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The Llobregat pp 327-346 | Cite as

Wastewater Reuse in the Llobregat: The Experience at the Prat de Llobregat Treatment Plant

  • Sandra PérezEmail author
  • María-Eugenia Rubiano
  • Antoni Ginebreda
  • Cristina Postigo
  • Rebeca López-Serna
  • Juan Blanco
  • Victoria Osorio
  • Miren López de Alda
  • Mira Petrović
  • Jordi J. Pastor
  • Lleonard Matia
  • Jordi Martín-Alonso
  • Antoni Munné
  • Joan Jofre
  • Francisco Lucena
  • Míriam Agulló-Barceló
  • Narcís Prat
  • Damià Barceló
Chapter
Part of the The Handbook of Environmental Chemistry book series (HEC, volume 21)

Abstract

Water scarcity is a consequence of both natural and anthropogenic factors including highly variable temporal and spatially heterogenic distribution of precipitations, growing populations, increasing water demand particularly for agriculture, and the widespread contamination of water resources by a plethora of organic and inorganic contaminants. In the countries bordering the Mediterranean Sea, water is a renewable resource relatively scarce during certain periods. Therefore, sustainable management of water resources is of utmost importance in these countries. In Catalonia a Mediterranean region located in the northeast of Spain, the reuse of tertiary treated wastewater is evaluated as alternative resource for water supply. On this basis, several campaigns on water reuse were conducted by the Catalan Water Agency in order to artificially enhance the flow along the river. In fall of 2009, the impact of tertiary treated effluent discharge on the ecology (pathogens and indicators, macroinvertebrate community assemblages, and biomarkers) and water quality of the river (priority and emerging pollutants: polar pesticides, illicit drugs, estrogens and pharmaceuticals as well as on the pathogens and microbial indicators of faecal contamination) and consequently to the drinking water supplies was evaluated in the lower stretch of the Llobregat River located in the vicinity of the town of Barcelona (NE Spain). The key findings of this study are reported in this book chapter. Chemical parameters were not significantly affected by the reclaimed water discharge with the exception of a slight increase in the ammonium concentration, conductivity, and TOC. Concerning priority substances, three pesticides increased in concentration but only diazinon exceed the quality threshold for human supply. Regarding the ecotoxicological assessment of illicit drugs and pharmaceuticals using algae for the toxicity value, differences between river upstream and downstream to the discharge of the treated tertiary wastewater were detected. For the other organisms the differences were imperceptibles. No perceptible effects were detected either in the ecological status of the river or in the load of pathogens and fecal indicators of the river water. In conclusion, the use of tertiary treated effluent for water reuse did not produce important alterations on river water quality downstream of the reclaimed water discharge.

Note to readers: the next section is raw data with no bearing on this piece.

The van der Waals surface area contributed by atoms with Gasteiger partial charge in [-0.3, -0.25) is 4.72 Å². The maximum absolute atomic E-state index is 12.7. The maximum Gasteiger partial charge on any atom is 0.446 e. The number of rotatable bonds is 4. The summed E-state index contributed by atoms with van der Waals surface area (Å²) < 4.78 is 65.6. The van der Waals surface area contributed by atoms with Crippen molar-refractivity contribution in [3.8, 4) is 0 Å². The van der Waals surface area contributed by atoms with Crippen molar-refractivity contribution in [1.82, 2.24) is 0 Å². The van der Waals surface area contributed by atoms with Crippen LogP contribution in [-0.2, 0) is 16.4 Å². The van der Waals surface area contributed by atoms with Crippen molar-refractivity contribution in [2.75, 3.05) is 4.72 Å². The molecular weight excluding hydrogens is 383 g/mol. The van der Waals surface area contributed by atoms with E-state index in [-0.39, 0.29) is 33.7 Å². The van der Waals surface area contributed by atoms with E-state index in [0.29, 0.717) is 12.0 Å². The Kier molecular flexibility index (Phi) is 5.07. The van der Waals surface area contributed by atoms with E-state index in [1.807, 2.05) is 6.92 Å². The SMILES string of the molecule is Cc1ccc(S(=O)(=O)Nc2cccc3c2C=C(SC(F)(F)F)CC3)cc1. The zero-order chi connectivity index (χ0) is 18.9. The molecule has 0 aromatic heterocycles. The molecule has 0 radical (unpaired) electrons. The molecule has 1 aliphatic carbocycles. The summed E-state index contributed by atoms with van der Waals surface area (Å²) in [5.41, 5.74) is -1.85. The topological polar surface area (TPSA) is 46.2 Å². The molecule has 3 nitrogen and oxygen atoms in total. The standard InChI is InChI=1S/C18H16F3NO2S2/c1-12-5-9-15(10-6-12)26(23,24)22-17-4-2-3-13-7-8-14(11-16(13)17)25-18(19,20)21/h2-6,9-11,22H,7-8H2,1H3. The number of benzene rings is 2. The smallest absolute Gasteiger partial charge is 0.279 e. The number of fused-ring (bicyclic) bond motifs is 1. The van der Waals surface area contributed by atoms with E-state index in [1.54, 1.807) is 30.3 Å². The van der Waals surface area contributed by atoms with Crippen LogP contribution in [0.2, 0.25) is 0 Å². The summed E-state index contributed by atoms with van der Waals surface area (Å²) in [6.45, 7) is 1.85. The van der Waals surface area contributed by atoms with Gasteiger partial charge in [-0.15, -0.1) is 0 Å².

Keywords

Ecology Emerging pollutants Pathogens Water quality Water reuse 

Notes

Acknowledgments

This work has been funded by the Spanish Ministry of Economy and Competitiveness through the projects SCARCE (Consolider-Ingenio 2010 CSD2009-00065) and CEMAGUA (CGL2007-64551/HID). It reflects only the author’s views and the European Community is not liable for any use that may be made of the information contained therein. SP acknowledges the contract from the Ramón y Cajal Program of the Spanish Ministry of Economy and Competitiveness. The Catalan Water Agency provided useful information on water management in the Catalan River Basin District and its water reuse programme. Full cost recovery of all analysis carried out in the lower Llobregat River and the reuse facility implementation were supported by the Catalan Water Agency.

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Copyright information

© Springer-Verlag Berlin Heidelberg 2012

Authors and Affiliations

  • Sandra Pérez
    • 1
    Email author
  • María-Eugenia Rubiano
    • 2
  • Antoni Ginebreda
    • 1
  • Cristina Postigo
    • 1
  • Rebeca López-Serna
    • 1
  • Juan Blanco
    • 1
  • Victoria Osorio
    • 1
  • Miren López de Alda
    • 1
  • Mira Petrović
    • 3
    • 4
  • Jordi J. Pastor
    • 5
  • Lleonard Matia
    • 6
  • Jordi Martín-Alonso
    • 6
  • Antoni Munné
    • 7
  • Joan Jofre
    • 2
  • Francisco Lucena
    • 2
  • Míriam Agulló-Barceló
    • 2
  • Narcís Prat
    • 8
  • Damià Barceló
    • 1
    • 3
  1. 1.Department of Environmental ChemistryIDAEA-CSICBarcelonaSpain
  2. 2.Faculty of Biology, Department of MicrobiologyUniversity of BarcelonaBarcelonaSpain
  3. 3.Catalan Institute for Water Research (ICRA)Parc Científic i Tecnològic de la Universitat de GironaGironaSpain
  4. 4.Catalan Institution for Research and Advanced Studies (ICREA)BarcelonaSpain
  5. 5.Water IdeaBarcelonaSpain
  6. 6.Water Quality DepartmentAigües de BarcelonaBarcelonaSpain
  7. 7.Agència Catalana de l’Aigua (ACA)BarcelonaSpain
  8. 8.Department of Ecology, Grup de recerca F.E.M. (Freshwater Ecology and Management)University of BarcelonaBarcelonaSpain

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